We never really believe in craft fairs. But we did participate in one last Sunday and sold, one thing? Our crafty friend wanted to help us to sell some of our crocheted bits and so she did. She took some of our bits and displayed the at her stand. It was supposed to be a big and important fair. Everyone is there with their wallets ready to spend for Christmas.

We did not have too much of an expectation. We were not even expecting to sell anything. Mr Washy was probably more excited than us. Anyway, we love to crochet. It is a form of meditation for us. We do have a stash of crocheted bits at home and we like to call this our stash of potential gifts for friends. There is nothing more special than to make your own gifts. It is really a gesture of giving. Parting with money and buying something expensive (or not) is not quite the way to go, we think. If you are a good friend of ours, you know that somewhere in your wardrobe, there is something crocheted by us.

OK, so, can you earn at a craft fair? Considering the whole scheme of it, we would say no. We didn't stay the fair yesterday. We simply dropped our stuff and went on to run our errands. The idea of staying at the fair and dealing with haggling customers really isn't our thing. We have little patience for crowd.

So, our goof friend was there handling the stall with the other bits she was selling. She said sales was slow because there were many vendors and people were comparing prices. We did price out bits a bit high because we are not bothered if they sell or not. If someone can find a suit in our stash, then great, if not the stash is still ours to give away. We didn't make those bits for the purpose of sales so there was no disappointment involved. Considering the man hours put in them and deducting the commission and cost of the raw materials, how are we suppose to price them? We need to price them in such a way that our hours actually mean something. We love ourselves alright, and pricing our hours like some sweatshop workers just isn't going to make the mark for ourselves.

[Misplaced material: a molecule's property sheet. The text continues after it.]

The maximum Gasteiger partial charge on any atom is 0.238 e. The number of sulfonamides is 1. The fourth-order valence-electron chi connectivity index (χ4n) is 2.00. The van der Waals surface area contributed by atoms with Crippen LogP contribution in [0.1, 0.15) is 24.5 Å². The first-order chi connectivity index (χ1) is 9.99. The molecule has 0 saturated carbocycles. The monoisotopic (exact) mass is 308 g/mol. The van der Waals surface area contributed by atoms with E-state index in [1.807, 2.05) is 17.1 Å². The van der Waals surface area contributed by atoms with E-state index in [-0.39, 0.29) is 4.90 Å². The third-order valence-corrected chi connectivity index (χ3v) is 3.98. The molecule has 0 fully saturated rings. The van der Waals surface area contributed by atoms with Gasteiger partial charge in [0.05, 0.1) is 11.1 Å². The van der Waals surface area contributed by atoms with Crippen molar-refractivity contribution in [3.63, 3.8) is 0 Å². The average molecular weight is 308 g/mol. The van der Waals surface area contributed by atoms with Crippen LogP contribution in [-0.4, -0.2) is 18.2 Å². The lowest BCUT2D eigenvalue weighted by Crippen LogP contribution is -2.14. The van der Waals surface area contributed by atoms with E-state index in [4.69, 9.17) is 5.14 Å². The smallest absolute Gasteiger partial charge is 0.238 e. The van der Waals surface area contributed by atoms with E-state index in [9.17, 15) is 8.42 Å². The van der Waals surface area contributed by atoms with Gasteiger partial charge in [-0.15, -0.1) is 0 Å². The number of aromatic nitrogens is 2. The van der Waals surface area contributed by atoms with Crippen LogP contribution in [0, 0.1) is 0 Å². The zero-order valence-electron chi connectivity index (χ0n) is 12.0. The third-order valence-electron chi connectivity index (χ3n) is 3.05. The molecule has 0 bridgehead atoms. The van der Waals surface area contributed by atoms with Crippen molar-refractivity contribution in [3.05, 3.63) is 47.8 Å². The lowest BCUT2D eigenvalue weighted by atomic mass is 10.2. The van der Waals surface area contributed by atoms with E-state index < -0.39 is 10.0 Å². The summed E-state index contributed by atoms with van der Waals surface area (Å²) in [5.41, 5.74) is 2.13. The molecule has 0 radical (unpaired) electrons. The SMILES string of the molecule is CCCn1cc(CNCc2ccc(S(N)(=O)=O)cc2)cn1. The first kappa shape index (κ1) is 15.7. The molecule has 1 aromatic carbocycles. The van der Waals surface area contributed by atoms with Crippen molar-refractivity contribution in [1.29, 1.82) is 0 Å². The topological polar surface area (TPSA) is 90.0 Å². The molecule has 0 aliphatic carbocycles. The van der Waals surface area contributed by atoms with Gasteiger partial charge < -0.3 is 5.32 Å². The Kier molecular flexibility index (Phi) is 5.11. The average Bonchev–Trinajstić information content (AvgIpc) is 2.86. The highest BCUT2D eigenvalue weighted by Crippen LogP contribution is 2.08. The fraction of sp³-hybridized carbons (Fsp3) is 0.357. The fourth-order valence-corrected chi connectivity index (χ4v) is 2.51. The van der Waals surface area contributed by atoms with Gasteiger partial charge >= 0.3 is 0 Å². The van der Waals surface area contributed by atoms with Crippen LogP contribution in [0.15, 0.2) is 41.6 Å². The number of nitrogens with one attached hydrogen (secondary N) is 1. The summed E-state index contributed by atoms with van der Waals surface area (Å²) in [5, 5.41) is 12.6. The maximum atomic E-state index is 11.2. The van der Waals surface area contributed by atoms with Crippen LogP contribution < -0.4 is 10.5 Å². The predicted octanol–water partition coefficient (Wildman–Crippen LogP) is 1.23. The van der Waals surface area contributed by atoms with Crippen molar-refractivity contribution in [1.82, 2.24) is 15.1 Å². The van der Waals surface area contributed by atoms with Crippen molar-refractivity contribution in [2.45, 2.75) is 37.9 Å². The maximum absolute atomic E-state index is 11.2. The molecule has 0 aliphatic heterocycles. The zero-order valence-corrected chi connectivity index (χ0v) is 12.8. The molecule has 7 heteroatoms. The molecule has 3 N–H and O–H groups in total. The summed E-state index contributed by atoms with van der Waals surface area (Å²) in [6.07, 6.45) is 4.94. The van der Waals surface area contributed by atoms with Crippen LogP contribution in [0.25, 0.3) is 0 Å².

People are going to craft fairs like these and having in mind what they can possibly get at shops and then comparing what is uniquely handmade. There is no way of comparison, really. Mass production and sweatshops, developing countries, factories versus our fingers (still with gout). You know the deal. Honestly speaking, we would not even buy handmade ourselves. We would rather make it or really, buy from shops. That is unless the handmade item is so unique it is impossible to find it in shops, then it would be pricey too. Frankly, if someone can make it, we can too. Where is the line here? Can people really profit at craft fairs considering the hours spent? We think not really, but if earning a measly amount for your hours is considered an achievement, then it would probably work for you.

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